Matthew Cantor, basketball and volleyball captain, talks athletic career and recruitment process


Chayti Biswas

Senior Matthew Cantor, captain of the Boys Varsity Volleyball Team

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Former center of the Townsend Harris Boys Varsity basketball team and outside hitter of the Boys Varsity Volleyball team, Matthew Cantor has played a key role in both teams, through his four years at THHS. His role as captain on each team has led to extremely successful seasons, and has left a huge impact on not only his coaches, but his teammates as well. 

Matthew Cantor only recently started to play volleyball. Nevertheless, teammate Carl Michael Quimba Go said. “He’s a really good leader, the entire team looks up to him, not only because of his athleticism but also because of how well he knows the game and is able to adapt when going against a new team, ” he said. Matthew is a successful outside hitter, as he was the lead attacker in offensive strategies, receives serves, and digs the other team’s hits. 

Unfortunately, a month after the start of the season, Matthew sprained his ankle, which “shook the team” according to Carl. His injury set the team back, as Matthew played a vital role towards the team’s success. Coach Elvis Haniff comments, “When Matt was injured, the team felt his absence. Matt was with us for a month. In that month, we were together six days a week, a minimum of three hours each day. That much time coupled with Matt’s character, he was able to have an impact that lasted even after he was injured.” 

Nonetheless, his injury isn’t too serious, as he will be able to continue with his basketball recruitment to Caltech, one of the most prestigious schools for what he wants to study. “I am very grateful I don’t need surgery and it is not so severe that it will affect anything going into college. If anything, I am inspired to work harder and train harder over the summer to get back to the level I  was playing at before and come back even stronger for the upcoming season,” Matthew says.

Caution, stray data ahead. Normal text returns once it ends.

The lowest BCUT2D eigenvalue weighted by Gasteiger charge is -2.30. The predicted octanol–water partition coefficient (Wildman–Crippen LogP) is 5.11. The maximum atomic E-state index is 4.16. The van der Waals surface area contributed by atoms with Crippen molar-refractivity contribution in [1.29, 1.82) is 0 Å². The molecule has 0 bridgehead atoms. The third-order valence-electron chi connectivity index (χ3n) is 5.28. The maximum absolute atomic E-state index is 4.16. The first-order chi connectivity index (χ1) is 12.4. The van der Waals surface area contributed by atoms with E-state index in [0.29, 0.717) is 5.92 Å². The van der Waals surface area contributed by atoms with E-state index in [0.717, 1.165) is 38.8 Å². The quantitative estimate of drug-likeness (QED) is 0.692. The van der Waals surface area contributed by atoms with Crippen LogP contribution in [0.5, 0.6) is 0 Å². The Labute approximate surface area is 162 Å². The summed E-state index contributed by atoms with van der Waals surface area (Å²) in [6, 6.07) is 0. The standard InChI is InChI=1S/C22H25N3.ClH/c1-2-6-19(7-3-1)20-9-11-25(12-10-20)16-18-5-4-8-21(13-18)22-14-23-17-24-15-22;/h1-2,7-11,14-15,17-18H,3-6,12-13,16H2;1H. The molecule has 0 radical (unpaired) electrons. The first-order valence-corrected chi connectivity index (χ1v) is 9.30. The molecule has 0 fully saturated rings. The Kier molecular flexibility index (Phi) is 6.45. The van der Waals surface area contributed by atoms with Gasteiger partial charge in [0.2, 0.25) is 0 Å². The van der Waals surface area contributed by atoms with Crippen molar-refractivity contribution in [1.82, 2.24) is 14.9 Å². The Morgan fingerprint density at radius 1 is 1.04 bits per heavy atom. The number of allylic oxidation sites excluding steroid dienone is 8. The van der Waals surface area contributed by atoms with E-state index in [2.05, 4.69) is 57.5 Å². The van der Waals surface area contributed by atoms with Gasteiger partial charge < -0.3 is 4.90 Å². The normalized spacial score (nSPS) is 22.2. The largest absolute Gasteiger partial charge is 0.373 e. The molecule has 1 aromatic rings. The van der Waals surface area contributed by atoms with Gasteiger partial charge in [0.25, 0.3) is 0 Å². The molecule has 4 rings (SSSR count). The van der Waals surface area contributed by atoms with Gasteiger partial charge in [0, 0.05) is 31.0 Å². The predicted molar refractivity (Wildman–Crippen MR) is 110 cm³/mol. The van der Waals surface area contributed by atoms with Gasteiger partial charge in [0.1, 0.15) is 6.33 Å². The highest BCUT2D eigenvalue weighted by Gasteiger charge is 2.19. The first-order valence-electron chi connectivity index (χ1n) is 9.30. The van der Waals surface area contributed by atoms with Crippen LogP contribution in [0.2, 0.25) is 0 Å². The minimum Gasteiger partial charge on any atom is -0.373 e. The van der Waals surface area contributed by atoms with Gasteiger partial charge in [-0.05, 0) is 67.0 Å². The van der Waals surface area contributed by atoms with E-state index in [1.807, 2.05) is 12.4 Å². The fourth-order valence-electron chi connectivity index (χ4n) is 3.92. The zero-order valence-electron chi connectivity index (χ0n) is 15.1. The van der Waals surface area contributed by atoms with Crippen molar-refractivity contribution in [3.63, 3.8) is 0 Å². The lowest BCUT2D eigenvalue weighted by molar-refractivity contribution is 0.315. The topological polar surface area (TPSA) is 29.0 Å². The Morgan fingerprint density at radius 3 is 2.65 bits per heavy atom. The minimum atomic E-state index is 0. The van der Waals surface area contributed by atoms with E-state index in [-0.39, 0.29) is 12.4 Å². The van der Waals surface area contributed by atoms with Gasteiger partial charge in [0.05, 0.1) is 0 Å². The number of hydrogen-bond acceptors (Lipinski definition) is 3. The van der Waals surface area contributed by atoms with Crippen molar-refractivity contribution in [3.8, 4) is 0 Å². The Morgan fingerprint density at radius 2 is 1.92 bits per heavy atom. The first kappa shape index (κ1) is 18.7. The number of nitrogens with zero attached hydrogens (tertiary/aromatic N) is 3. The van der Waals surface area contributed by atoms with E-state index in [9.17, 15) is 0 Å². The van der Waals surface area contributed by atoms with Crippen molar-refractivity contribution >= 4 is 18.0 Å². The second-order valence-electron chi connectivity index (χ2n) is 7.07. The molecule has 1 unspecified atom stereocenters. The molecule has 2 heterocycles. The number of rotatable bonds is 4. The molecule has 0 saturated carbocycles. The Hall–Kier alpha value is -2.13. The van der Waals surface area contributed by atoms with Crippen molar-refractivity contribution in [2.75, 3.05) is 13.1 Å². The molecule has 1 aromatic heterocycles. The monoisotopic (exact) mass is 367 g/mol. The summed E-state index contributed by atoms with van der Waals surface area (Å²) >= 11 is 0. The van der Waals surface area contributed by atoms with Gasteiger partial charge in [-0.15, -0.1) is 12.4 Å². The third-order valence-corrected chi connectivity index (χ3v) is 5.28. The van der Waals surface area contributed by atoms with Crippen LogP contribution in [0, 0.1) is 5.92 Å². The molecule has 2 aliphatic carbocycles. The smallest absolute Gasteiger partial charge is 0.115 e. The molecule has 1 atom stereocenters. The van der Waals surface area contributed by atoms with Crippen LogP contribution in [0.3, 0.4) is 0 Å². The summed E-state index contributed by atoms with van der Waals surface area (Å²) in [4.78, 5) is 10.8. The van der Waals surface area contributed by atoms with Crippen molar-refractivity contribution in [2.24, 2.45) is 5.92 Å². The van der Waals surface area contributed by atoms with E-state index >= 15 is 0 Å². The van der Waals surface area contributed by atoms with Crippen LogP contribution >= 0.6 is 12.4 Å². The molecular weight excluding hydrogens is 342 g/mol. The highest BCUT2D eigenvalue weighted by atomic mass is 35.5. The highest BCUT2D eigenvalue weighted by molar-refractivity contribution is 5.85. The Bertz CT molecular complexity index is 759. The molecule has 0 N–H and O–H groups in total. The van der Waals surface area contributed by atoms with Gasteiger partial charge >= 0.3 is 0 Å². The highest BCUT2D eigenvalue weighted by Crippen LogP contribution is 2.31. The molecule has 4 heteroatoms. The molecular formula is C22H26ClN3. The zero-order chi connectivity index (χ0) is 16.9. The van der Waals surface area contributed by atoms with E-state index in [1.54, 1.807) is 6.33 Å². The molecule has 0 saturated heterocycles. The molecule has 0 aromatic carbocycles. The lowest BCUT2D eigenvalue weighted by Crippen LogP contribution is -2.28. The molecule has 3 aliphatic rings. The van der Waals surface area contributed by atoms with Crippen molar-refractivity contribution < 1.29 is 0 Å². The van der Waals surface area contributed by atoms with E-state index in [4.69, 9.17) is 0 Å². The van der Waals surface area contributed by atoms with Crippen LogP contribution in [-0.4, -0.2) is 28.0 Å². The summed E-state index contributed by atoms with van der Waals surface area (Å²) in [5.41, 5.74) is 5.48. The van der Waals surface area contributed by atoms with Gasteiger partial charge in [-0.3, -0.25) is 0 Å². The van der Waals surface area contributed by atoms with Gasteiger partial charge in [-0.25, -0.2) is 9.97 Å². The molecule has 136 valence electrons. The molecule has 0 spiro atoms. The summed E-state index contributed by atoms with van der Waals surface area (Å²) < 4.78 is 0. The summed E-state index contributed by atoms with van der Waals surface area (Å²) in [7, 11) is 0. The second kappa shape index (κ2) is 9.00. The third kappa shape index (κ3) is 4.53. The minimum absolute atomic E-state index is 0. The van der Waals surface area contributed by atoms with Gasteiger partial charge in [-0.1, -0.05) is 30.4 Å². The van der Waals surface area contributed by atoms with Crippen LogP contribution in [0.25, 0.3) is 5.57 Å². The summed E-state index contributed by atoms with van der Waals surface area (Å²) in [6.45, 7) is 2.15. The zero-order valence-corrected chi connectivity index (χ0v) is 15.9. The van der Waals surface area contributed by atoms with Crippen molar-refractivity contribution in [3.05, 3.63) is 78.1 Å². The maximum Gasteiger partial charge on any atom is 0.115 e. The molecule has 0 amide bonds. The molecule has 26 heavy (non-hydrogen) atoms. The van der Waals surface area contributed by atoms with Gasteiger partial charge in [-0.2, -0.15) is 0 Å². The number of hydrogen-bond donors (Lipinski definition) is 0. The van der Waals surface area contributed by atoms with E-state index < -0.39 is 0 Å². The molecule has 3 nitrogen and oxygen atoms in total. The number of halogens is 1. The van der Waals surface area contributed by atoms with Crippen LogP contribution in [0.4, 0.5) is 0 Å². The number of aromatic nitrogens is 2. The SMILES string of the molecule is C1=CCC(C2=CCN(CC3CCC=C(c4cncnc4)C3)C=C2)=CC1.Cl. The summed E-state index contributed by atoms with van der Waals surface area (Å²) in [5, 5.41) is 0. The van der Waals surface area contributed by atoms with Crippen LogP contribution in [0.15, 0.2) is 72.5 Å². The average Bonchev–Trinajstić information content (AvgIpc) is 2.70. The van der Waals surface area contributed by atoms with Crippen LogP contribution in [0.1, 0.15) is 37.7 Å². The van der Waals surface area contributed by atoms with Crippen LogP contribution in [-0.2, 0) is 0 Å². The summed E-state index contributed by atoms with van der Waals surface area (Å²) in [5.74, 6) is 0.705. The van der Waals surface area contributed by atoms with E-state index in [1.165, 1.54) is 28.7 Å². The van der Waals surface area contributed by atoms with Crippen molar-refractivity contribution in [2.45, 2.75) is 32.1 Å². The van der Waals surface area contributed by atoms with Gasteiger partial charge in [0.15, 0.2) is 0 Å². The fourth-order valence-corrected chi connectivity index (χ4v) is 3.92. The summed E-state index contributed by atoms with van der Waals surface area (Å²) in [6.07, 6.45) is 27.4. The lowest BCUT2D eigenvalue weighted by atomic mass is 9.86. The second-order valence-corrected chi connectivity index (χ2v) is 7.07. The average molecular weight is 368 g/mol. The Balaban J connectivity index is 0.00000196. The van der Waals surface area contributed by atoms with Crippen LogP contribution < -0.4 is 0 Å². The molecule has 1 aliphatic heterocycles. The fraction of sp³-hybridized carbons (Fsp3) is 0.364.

Matthew started playing basketball, his main sport, competitively in sixth grade. Before that, he played for local teams such as ‘Queens Marksmen’ and ‘New York Titans.’ During middle school he played with “New Heights,’ a team he loved and stuck with them since then.

“I don’t remember life without basketball and that’s when I realized I love the sport. My life felt a bit incomplete whenever I was out of basketball season,” Matthew said. This was when he started to realize that he didn’t want to give up basketball, and that he wanted to continue playing throughout his college years. In order for this to happen, he needed to start early, thinking of colleges he wanted to attend according to his studies, and basketball. 

His basketball coach, Frank Denunzio said, “Matt has been an outstanding student in the classroom and [is] serious about his studies. He has done the same on the court as a leader and a very focused young man.”

Matthew’s studies reflect on how he proves himself on the court, leading by example and always putting the team first. Matthew was always a STEM person, he loved math and science above everything else, which is why he chose Caltech, a STEM based school. Contributing to his decision was also financial aid and the location of the school, out of state, just enough so that he could become independent and experience something new. 

Matthew suggests that the recruitment process isn’t as complex as one makes it seem, but notes that he had to start extremely early. “The recruitment process in general started years ago where my AAU (Amatuer Athletic Union) basketball team would go to live-period tournaments where college coaches came for recruiting purposes,” said Matthew. He would constantly go to exposure events, college ID camps for certain schools, and emailing a bunch of college coaches. Schools such as Wesleyan, Johns Hopkins, and Hamilton college were interested in him, but Caltech was the school he chose to attend. 

“The recruiting process also entails, from my understanding, support letters written by the respective coaches to the admissions committee,” said Matthew. Coach Denunzio said,n “[Matt] always helps his teammates out with excellent advice and they can approach him with anything. Matthew’s contribution to the team is tremendous. He makes all his teammates around him better and is and was a big part of our success as a four  year starter accumulating approximately 1000 points.”

 Matthews’ dedication to the team can explain why so many college coaches were interested in him, and how his role as a two year captain has shown his ability to take initiative. It is no surprise to anyone that Matthew was recruited, as “Matt was the role model I hope our future players follow,” volleyball Coach Elvis Haniff said.